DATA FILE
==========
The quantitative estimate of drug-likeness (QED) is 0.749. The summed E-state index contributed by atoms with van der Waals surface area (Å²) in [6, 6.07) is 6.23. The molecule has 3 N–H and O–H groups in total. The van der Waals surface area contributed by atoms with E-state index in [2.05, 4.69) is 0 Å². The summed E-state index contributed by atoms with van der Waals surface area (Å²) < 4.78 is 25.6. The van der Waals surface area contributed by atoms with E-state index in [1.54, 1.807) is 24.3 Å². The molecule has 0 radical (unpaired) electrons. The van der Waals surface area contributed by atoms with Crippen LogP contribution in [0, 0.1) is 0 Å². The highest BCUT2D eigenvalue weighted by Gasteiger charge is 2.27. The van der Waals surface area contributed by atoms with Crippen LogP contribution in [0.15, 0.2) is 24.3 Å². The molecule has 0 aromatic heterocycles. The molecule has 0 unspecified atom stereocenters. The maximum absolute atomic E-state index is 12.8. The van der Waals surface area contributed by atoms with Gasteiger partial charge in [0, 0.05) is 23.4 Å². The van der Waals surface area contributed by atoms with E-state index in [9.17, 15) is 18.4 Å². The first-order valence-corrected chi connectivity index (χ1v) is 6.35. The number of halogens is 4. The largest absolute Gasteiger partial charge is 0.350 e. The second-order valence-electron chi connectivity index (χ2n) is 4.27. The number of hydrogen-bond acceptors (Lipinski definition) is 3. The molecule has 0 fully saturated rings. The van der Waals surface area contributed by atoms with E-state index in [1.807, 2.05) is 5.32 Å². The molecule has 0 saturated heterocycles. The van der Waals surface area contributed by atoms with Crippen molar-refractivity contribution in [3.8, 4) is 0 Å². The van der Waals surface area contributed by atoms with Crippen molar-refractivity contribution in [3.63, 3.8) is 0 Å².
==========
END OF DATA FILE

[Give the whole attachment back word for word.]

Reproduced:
The quantitative estimate of drug-likeness (QED) is 0.749. The summed E-state index contributed by atoms with van der Waals surface area (Å²) in [6, 6.07) is 6.23. The molecule has 3 N–H and O–H groups in total. The van der Waals surface area contributed by atoms with E-state index in [2.05, 4.69) is 0 Å². The summed E-state index contributed by atoms with van der Waals surface area (Å²) < 4.78 is 25.6. The van der Waals surface area contributed by atoms with E-state index in [1.54, 1.807) is 24.3 Å². The molecule has 0 radical (unpaired) electrons. The van der Waals surface area contributed by atoms with Crippen LogP contribution in [0, 0.1) is 0 Å². The highest BCUT2D eigenvalue weighted by Gasteiger charge is 2.27. The van der Waals surface area contributed by atoms with Crippen LogP contribution in [0.15, 0.2) is 24.3 Å². The molecule has 0 aromatic heterocycles. The molecule has 0 unspecified atom stereocenters. The maximum absolute atomic E-state index is 12.8. The van der Waals surface area contributed by atoms with Gasteiger partial charge in [0, 0.05) is 23.4 Å². The van der Waals surface area contributed by atoms with E-state index in [9.17, 15) is 18.4 Å². The first-order valence-corrected chi connectivity index (χ1v) is 6.35. The number of halogens is 4. The largest absolute Gasteiger partial charge is 0.350 e. The second-order valence-electron chi connectivity index (χ2n) is 4.27. The number of hydrogen-bond acceptors (Lipinski definition) is 3. The molecule has 0 fully saturated rings. The van der Waals surface area contributed by atoms with E-state index in [1.807, 2.05) is 5.32 Å². The molecule has 0 saturated heterocycles. The van der Waals surface area contributed by atoms with Crippen molar-refractivity contribution in [3.8, 4) is 0 Å². The van der Waals surface area contributed by atoms with Crippen molar-refractivity contribution in [3.63, 3.8) is 0 Å².